A combination of summer travels and meeting demands of my CFP coursework have forced me to make changes to my routine. I’m finding it challenging to stay on a regular writing schedule. Simultaneously, I’m taking in more information than ever.
So I’m going to shift gears. Rather than publishing three weekly blog posts and a curated monthly round-up of what I’m reading, I’m going to start alternating between original articles and “Best of” posts every other week for the foreseeable future.
I have some great resources to share today. Read to the end for a chance to win a book. Let’s dive in….
Is That What You Really Want?
Jillian Johnsrud provides perspective to help you initiate life changes now while figuring out what you really want for the long-term, writing How to Avoid Early Retirement Failure.
Clipping Chains is a regular in my podcast rotation, marrying my passions of adventure sports and financial independence. A recent interview with climber Peter Beal explores chasing the wrong goals, playing the long game to perform at a high level physically as we age, and balancing competing priorities in life. Peter Beal: Can You Afford to be Sponsored?
Making Fewer and Better Decisions
I recently republished one of my favorite posts on the blog, Darrow’s Financial Simplicity: What Is Your Time Worth?
Meg Bartelt puts a different spin on this important idea, writing Making Decisions is Exhausting. Rules and Automation Help You Make Fewer Decisions in Your Finances.
Many investors are feeling helpless with inflation soaring while virtually all asset classes held in traditional portfolios are falling. Nick Maggiulli reminds us that we still have many financial options, we just need to Think Outside the Portfolio.
Making More Informed Decisions
I retired early in large part due to my disgust working in the broken American health care system. In my 2nd act, I write about early retirement planning where the biggest challenge for many of us is bridging the gap to Medicare under….the broken American health care system.
I continue to look for points of optimism. There was a positive development for health care consumers this month as health care prices are becoming more transparent. Julie Appleby writes How Much Health Insurers Pay for Almost Everything Is About to Go Public.
I’ve recently been studying estate planning and was shocked to learn that less than half of Americans have even a simple will. One commonly cited reason for this omission is our discomfort with thinking about our own mortality.
A recent news story reminds us of that ignoring these issues doesn’t make them go away. Anna Sulkin reports Chadwick Boseman’s Estate Reaches Amicable Agreement.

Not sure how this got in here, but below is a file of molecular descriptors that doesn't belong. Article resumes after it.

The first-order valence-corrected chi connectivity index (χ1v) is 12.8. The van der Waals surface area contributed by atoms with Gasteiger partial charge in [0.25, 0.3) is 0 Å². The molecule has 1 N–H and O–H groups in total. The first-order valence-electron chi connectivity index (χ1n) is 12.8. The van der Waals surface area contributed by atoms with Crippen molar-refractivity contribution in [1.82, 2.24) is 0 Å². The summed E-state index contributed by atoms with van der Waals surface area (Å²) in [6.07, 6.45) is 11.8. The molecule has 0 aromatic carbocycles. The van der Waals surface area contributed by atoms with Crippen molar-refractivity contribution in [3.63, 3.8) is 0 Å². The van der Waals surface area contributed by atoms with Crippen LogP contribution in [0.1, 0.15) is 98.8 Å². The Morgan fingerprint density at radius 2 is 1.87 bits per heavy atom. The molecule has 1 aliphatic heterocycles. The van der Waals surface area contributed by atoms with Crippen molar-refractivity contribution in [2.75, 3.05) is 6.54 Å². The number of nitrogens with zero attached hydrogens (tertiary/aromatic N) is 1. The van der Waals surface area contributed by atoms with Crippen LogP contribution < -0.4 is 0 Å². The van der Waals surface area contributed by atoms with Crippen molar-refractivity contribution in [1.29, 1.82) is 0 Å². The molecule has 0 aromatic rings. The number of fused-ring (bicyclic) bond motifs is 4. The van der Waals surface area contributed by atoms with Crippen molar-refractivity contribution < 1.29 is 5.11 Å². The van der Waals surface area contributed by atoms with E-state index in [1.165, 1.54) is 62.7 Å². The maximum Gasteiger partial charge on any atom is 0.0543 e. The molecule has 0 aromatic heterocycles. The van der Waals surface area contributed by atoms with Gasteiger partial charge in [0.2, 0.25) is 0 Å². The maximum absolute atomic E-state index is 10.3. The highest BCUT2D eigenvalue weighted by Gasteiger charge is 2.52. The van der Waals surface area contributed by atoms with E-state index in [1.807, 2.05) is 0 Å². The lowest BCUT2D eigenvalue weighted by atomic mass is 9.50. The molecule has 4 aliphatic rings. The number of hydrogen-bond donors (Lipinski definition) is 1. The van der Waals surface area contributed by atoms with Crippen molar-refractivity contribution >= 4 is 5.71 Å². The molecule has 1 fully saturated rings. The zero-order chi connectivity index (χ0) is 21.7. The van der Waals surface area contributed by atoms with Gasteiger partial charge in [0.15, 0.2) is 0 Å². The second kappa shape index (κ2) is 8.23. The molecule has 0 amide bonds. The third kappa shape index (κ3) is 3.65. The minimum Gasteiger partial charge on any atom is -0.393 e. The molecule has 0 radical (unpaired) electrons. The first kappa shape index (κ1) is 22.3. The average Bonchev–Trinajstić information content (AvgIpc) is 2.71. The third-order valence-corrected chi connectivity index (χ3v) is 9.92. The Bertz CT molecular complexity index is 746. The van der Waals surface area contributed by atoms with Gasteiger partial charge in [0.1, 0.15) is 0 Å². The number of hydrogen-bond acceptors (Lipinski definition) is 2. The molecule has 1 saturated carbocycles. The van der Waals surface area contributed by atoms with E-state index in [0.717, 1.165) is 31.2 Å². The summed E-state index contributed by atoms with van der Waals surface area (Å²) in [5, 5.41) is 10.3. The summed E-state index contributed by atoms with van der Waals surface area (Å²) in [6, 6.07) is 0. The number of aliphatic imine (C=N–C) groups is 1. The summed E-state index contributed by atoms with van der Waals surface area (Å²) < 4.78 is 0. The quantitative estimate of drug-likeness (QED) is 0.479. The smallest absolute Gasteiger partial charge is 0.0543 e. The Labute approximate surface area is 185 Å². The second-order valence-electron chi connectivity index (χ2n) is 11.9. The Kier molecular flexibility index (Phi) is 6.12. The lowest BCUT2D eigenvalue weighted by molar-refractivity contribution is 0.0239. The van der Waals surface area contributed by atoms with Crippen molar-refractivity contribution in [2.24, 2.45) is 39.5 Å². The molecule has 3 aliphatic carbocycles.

Thankfully, this one seemed to have a relatively nice outcome. Still, do your loved ones a favor and get your affairs in order now so they don’t have to deal with them while grieving.
Fritz Gilbert shares important lessons learned first hand. The Reality of Caring for Aging Parents.
JL Collins shared a reader case study: Helping Dad With an Inheritance.
I recently got to spend an evening with my friend Joe Saul-Sehy, host of the popular Stacking Benjamins Podcast. Joe was in town promoting his new book Stacked: Your Super-Serious Guide to Modern Money Management. I picked up a copy.
Sam Dogen, the author behind the long-running and always interesting blog The Financial Samuai has a book scheduled to release July 19th. It is titled Buy This, Not That: How to Spend Your Way to Wealth and Freedom. He sent me a galley a few months ago, and his publisher sent me a final version recently.
I’d love to pass my extra copies of each of these books on to a couple of readers who would like them. If you are interested, just leave me a comment stating which book you are interested in. This Friday, I’ll randomly choose two winners.
Reminder: you can leave just a first name or pseudonym in the comments, but to be eligible you will need to enter your email (which will not display publicly) so I can reach you and get shipping information.
Good luck and have a great month!
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[Chris Mamula used principles of traditional retirement planning, combined with creative lifestyle design, to retire from a career as a physical therapist at age 41. After poor experiences with the financial industry early in his professional life, he educated himself on investing and tax planning. Now he draws on his experience to write about wealth building, DIY investing, financial planning, early retirement, and lifestyle design at Can I Retire Yet? Chris has been featured on MarketWatch, Morningstar, U.S. News & World Report, and Business Insider. He is also the primary author of the book Choose FI: Your Blueprint to Financial Independence. You can reach him at firstname.lastname@example.org.]
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